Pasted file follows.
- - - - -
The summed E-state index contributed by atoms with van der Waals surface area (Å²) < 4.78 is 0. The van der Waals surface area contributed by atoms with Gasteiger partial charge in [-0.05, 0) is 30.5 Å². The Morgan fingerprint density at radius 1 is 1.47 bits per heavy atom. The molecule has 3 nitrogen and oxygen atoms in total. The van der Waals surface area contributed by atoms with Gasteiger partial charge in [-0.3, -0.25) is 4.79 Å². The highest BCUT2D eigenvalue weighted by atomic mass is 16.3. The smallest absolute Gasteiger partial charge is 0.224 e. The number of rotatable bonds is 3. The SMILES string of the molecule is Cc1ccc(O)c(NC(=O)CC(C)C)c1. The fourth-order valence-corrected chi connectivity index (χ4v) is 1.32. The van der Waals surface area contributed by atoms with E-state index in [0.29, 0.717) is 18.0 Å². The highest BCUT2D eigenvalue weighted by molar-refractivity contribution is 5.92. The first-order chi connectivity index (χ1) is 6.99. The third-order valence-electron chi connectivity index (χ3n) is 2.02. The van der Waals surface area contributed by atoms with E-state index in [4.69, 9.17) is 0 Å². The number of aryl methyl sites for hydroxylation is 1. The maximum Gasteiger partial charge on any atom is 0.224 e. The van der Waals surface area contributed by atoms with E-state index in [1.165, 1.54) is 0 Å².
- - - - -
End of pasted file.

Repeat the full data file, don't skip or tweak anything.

The summed E-state index contributed by atoms with van der Waals surface area (Å²) < 4.78 is 0. The van der Waals surface area contributed by atoms with Gasteiger partial charge in [-0.05, 0) is 30.5 Å². The Morgan fingerprint density at radius 1 is 1.47 bits per heavy atom. The molecule has 3 nitrogen and oxygen atoms in total. The van der Waals surface area contributed by atoms with Gasteiger partial charge in [-0.3, -0.25) is 4.79 Å². The highest BCUT2D eigenvalue weighted by atomic mass is 16.3. The smallest absolute Gasteiger partial charge is 0.224 e. The number of rotatable bonds is 3. The SMILES string of the molecule is Cc1ccc(O)c(NC(=O)CC(C)C)c1. The fourth-order valence-corrected chi connectivity index (χ4v) is 1.32. The van der Waals surface area contributed by atoms with E-state index in [0.29, 0.717) is 18.0 Å². The highest BCUT2D eigenvalue weighted by molar-refractivity contribution is 5.92. The first-order chi connectivity index (χ1) is 6.99. The third-order valence-electron chi connectivity index (χ3n) is 2.02. The van der Waals surface area contributed by atoms with E-state index in [4.69, 9.17) is 0 Å². The number of aryl methyl sites for hydroxylation is 1. The maximum Gasteiger partial charge on any atom is 0.224 e. The van der Waals surface area contributed by atoms with E-state index in [1.165, 1.54) is 0 Å².